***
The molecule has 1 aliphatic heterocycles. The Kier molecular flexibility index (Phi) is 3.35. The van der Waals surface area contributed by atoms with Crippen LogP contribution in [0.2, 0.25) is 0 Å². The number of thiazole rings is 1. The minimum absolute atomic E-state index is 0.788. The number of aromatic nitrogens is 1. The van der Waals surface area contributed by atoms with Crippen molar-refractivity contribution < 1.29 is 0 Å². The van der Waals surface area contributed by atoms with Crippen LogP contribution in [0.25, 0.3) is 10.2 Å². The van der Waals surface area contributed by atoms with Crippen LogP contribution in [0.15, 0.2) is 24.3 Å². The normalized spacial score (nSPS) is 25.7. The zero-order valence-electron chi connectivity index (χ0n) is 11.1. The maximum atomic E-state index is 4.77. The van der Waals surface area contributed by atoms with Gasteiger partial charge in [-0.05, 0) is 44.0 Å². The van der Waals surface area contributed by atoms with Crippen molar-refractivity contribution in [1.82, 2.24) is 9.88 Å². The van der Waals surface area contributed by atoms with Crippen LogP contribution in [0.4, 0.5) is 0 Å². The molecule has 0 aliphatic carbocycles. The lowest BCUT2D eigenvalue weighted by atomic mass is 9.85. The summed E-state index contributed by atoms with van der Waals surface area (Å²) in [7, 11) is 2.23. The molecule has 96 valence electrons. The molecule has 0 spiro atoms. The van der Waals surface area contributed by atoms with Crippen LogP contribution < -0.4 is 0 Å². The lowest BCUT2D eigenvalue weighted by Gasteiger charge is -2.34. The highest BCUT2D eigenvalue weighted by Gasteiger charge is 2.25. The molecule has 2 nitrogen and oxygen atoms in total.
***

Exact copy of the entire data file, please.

The molecule has 1 aliphatic heterocycles. The Kier molecular flexibility index (Phi) is 3.35. The van der Waals surface area contributed by atoms with Crippen LogP contribution in [0.2, 0.25) is 0 Å². The number of thiazole rings is 1. The minimum absolute atomic E-state index is 0.788. The number of aromatic nitrogens is 1. The van der Waals surface area contributed by atoms with Crippen molar-refractivity contribution < 1.29 is 0 Å². The van der Waals surface area contributed by atoms with Crippen LogP contribution in [0.25, 0.3) is 10.2 Å². The van der Waals surface area contributed by atoms with Crippen LogP contribution in [0.15, 0.2) is 24.3 Å². The normalized spacial score (nSPS) is 25.7. The zero-order valence-electron chi connectivity index (χ0n) is 11.1. The maximum atomic E-state index is 4.77. The van der Waals surface area contributed by atoms with Gasteiger partial charge in [-0.05, 0) is 44.0 Å². The van der Waals surface area contributed by atoms with Crippen molar-refractivity contribution in [1.82, 2.24) is 9.88 Å². The van der Waals surface area contributed by atoms with Crippen LogP contribution in [0.4, 0.5) is 0 Å². The molecule has 0 aliphatic carbocycles. The lowest BCUT2D eigenvalue weighted by atomic mass is 9.85. The summed E-state index contributed by atoms with van der Waals surface area (Å²) in [7, 11) is 2.23. The molecule has 96 valence electrons. The molecule has 0 spiro atoms. The van der Waals surface area contributed by atoms with Crippen LogP contribution < -0.4 is 0 Å². The lowest BCUT2D eigenvalue weighted by Gasteiger charge is -2.34. The highest BCUT2D eigenvalue weighted by Gasteiger charge is 2.25. The molecule has 2 nitrogen and oxygen atoms in total.